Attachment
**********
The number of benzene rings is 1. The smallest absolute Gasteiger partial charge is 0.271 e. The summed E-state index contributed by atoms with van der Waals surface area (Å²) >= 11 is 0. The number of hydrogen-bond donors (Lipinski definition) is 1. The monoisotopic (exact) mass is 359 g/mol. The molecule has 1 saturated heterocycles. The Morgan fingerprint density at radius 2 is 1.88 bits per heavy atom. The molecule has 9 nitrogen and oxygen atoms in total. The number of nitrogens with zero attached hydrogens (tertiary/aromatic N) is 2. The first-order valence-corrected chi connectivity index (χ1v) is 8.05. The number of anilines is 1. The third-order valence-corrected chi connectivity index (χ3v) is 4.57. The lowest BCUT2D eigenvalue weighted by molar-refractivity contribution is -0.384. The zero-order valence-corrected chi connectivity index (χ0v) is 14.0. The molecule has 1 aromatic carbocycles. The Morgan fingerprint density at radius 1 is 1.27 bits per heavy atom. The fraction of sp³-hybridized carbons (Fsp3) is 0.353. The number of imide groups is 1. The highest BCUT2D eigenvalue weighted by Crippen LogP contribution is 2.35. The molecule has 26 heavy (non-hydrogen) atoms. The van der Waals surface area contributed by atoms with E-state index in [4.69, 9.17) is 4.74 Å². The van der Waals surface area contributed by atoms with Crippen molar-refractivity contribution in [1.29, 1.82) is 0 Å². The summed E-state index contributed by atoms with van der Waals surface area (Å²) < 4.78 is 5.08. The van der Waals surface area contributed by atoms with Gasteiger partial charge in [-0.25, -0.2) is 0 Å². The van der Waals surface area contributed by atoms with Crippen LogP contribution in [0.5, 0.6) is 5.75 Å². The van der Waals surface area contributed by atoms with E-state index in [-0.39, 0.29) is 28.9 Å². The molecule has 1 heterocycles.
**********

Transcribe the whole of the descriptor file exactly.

The number of benzene rings is 1. The smallest absolute Gasteiger partial charge is 0.271 e. The summed E-state index contributed by atoms with van der Waals surface area (Å²) >= 11 is 0. The number of hydrogen-bond donors (Lipinski definition) is 1. The monoisotopic (exact) mass is 359 g/mol. The molecule has 1 saturated heterocycles. The Morgan fingerprint density at radius 2 is 1.88 bits per heavy atom. The molecule has 9 nitrogen and oxygen atoms in total. The number of nitrogens with zero attached hydrogens (tertiary/aromatic N) is 2. The first-order valence-corrected chi connectivity index (χ1v) is 8.05. The number of anilines is 1. The third-order valence-corrected chi connectivity index (χ3v) is 4.57. The lowest BCUT2D eigenvalue weighted by molar-refractivity contribution is -0.384. The zero-order valence-corrected chi connectivity index (χ0v) is 14.0. The molecule has 1 aromatic carbocycles. The Morgan fingerprint density at radius 1 is 1.27 bits per heavy atom. The fraction of sp³-hybridized carbons (Fsp3) is 0.353. The number of imide groups is 1. The highest BCUT2D eigenvalue weighted by Crippen LogP contribution is 2.35. The molecule has 26 heavy (non-hydrogen) atoms. The van der Waals surface area contributed by atoms with E-state index in [4.69, 9.17) is 4.74 Å². The van der Waals surface area contributed by atoms with Crippen molar-refractivity contribution in [1.29, 1.82) is 0 Å². The summed E-state index contributed by atoms with van der Waals surface area (Å²) < 4.78 is 5.08. The van der Waals surface area contributed by atoms with Gasteiger partial charge in [-0.25, -0.2) is 0 Å². The van der Waals surface area contributed by atoms with Crippen LogP contribution in [0.5, 0.6) is 5.75 Å². The van der Waals surface area contributed by atoms with E-state index in [-0.39, 0.29) is 28.9 Å². The molecule has 1 heterocycles.